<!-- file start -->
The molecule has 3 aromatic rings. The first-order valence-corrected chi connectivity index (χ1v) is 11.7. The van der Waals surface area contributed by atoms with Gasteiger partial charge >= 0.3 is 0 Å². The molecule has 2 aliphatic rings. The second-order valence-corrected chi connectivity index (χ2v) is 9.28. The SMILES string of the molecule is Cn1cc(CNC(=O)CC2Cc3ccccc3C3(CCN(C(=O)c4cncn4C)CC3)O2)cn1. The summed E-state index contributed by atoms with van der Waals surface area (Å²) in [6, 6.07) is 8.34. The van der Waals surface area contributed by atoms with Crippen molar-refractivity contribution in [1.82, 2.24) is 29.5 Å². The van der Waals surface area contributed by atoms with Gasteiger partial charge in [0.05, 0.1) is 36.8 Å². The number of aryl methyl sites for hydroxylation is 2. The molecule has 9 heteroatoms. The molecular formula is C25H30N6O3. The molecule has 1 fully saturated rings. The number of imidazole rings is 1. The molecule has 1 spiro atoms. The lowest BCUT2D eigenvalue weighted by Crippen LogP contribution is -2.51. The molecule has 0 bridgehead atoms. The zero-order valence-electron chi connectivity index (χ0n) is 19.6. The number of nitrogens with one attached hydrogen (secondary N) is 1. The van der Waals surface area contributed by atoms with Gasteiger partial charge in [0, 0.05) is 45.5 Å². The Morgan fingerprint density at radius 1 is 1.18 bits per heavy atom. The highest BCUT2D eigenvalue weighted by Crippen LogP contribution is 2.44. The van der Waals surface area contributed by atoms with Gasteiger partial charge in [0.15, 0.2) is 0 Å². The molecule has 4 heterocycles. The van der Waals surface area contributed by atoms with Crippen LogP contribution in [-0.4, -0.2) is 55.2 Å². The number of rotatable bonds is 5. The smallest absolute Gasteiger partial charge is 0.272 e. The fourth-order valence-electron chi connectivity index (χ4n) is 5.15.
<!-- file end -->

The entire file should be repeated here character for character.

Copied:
The molecule has 3 aromatic rings. The first-order valence-corrected chi connectivity index (χ1v) is 11.7. The van der Waals surface area contributed by atoms with Gasteiger partial charge >= 0.3 is 0 Å². The molecule has 2 aliphatic rings. The second-order valence-corrected chi connectivity index (χ2v) is 9.28. The SMILES string of the molecule is Cn1cc(CNC(=O)CC2Cc3ccccc3C3(CCN(C(=O)c4cncn4C)CC3)O2)cn1. The summed E-state index contributed by atoms with van der Waals surface area (Å²) in [6, 6.07) is 8.34. The van der Waals surface area contributed by atoms with Crippen molar-refractivity contribution in [1.82, 2.24) is 29.5 Å². The van der Waals surface area contributed by atoms with Gasteiger partial charge in [0.05, 0.1) is 36.8 Å². The number of aryl methyl sites for hydroxylation is 2. The molecule has 9 heteroatoms. The molecular formula is C25H30N6O3. The molecule has 1 fully saturated rings. The number of imidazole rings is 1. The molecule has 1 spiro atoms. The lowest BCUT2D eigenvalue weighted by Crippen LogP contribution is -2.51. The molecule has 0 bridgehead atoms. The zero-order valence-electron chi connectivity index (χ0n) is 19.6. The number of nitrogens with one attached hydrogen (secondary N) is 1. The van der Waals surface area contributed by atoms with Gasteiger partial charge in [0, 0.05) is 45.5 Å². The Morgan fingerprint density at radius 1 is 1.18 bits per heavy atom. The highest BCUT2D eigenvalue weighted by Crippen LogP contribution is 2.44. The van der Waals surface area contributed by atoms with Gasteiger partial charge in [0.15, 0.2) is 0 Å². The molecule has 4 heterocycles. The van der Waals surface area contributed by atoms with Crippen LogP contribution in [-0.4, -0.2) is 55.2 Å². The number of rotatable bonds is 5. The smallest absolute Gasteiger partial charge is 0.272 e. The fourth-order valence-electron chi connectivity index (χ4n) is 5.15.